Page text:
1810 The Federal Census available for all counties. The area of the Walker Line still part of Kentucky.
1820 The Federal Census available for all counties. Kentucky accepted the erroneous Walker Line in early 1820.
Census Records for the Riggs Family
The following records have been found in the United States Census records.
1810 Logan County Kentucky (Located in the area of the Walker Line)
Head of Household: Thomas Riggs, 3 males under age 10, 1 male age 26 to 45, 2 males age 45 and over, 2 females under age 10, 1 female age 10 to 16, 1 female age 26 to 45
(This family is a possibility for the family of our Thomas Riggs)
1820 No records found as of this writing
1830 Pickens County Alabama
Head of Household: Thomas Riggs, 1 male under age 5, 2 males age 5 to 10, 1 male age 20 to 30, 1 female age 20 to 30
(Ages fit the family of our Thomas Riggs)
1840 Izard County Arkansas
Head of Household: Thomas Riggs, 1 male under age 5, 2 males age 5 to 10, 1 male age 10 to 15, 2 males age 15 to 20, 1 male age 20 to 30, 1 male 30 to 40, 2 females under age 5, 1 female age 30 to 40.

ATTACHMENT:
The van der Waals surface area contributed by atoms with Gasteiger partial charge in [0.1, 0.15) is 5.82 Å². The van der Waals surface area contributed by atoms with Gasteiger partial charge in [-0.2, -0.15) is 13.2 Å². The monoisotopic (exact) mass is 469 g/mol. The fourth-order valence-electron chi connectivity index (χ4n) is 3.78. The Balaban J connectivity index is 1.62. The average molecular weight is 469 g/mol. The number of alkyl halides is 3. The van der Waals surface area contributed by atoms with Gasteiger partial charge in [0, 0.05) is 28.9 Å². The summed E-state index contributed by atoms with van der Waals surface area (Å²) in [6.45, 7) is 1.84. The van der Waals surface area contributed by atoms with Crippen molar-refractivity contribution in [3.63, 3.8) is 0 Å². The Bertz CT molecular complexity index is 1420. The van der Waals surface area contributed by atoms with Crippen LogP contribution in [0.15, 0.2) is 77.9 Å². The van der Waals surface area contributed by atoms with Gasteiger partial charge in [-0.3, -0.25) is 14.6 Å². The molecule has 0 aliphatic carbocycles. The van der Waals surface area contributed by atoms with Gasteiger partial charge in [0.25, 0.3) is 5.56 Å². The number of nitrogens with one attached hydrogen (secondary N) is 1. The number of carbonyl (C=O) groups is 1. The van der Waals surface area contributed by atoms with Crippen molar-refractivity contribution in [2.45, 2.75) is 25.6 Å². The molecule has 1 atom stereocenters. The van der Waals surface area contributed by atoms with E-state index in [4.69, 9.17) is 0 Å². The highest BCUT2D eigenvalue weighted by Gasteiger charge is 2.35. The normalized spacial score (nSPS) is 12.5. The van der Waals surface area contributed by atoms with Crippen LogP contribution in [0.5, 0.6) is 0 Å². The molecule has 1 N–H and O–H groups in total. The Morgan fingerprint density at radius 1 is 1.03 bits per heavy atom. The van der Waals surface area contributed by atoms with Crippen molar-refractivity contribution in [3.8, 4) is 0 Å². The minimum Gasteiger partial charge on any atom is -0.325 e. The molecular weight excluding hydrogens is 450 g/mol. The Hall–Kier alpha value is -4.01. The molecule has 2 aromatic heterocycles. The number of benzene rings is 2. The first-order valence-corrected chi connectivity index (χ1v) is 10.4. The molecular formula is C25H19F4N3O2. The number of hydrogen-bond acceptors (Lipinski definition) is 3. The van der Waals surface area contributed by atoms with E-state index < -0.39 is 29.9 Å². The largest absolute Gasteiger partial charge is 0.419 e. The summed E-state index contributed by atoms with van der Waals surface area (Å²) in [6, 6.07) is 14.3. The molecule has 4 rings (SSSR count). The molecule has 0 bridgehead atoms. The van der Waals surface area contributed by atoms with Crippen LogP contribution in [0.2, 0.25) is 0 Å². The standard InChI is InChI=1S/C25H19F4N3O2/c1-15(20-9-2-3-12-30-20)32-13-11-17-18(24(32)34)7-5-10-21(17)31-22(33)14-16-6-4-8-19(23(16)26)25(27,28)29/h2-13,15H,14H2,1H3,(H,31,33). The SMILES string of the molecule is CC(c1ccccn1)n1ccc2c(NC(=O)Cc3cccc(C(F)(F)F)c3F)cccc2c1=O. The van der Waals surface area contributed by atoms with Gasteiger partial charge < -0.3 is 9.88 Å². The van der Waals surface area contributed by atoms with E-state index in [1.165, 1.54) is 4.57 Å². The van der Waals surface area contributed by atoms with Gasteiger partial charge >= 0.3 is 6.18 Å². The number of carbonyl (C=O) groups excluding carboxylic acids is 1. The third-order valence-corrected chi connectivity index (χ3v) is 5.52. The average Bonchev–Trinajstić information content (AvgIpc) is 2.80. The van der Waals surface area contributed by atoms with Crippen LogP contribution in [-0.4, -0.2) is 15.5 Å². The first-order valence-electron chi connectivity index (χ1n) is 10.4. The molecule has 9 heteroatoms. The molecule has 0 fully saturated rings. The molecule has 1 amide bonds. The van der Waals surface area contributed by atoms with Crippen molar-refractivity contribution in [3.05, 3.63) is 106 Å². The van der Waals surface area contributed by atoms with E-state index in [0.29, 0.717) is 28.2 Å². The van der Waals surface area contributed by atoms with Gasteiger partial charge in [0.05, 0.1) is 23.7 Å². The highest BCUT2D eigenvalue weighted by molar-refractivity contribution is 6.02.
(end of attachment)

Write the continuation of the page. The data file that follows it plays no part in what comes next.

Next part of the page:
(Ages fit the family of our Thomas Riggs)
1850 Arkansas, Izard County, Sylamore Township
Dwelling number 249 Family number 249
Name Age Sex Color Occupation Real estate Value Birthplace
Thomas Riggs 48 M White Farmer 300 Kentucky
Rhody 46 F “ Georgia
Brannick 22 M “ Farmer Alabama
Barny 19 M “ “
Thomas 17 M “ “
James 15 M “ Mississippi
Margarett 13 F “ “
Martha 11 F “ “
Rhody 9 F “ Arkansas
Charles 5 M “ “
1860 Arkansas, Izard County, Blue Mountain Township, Richwoods Post Office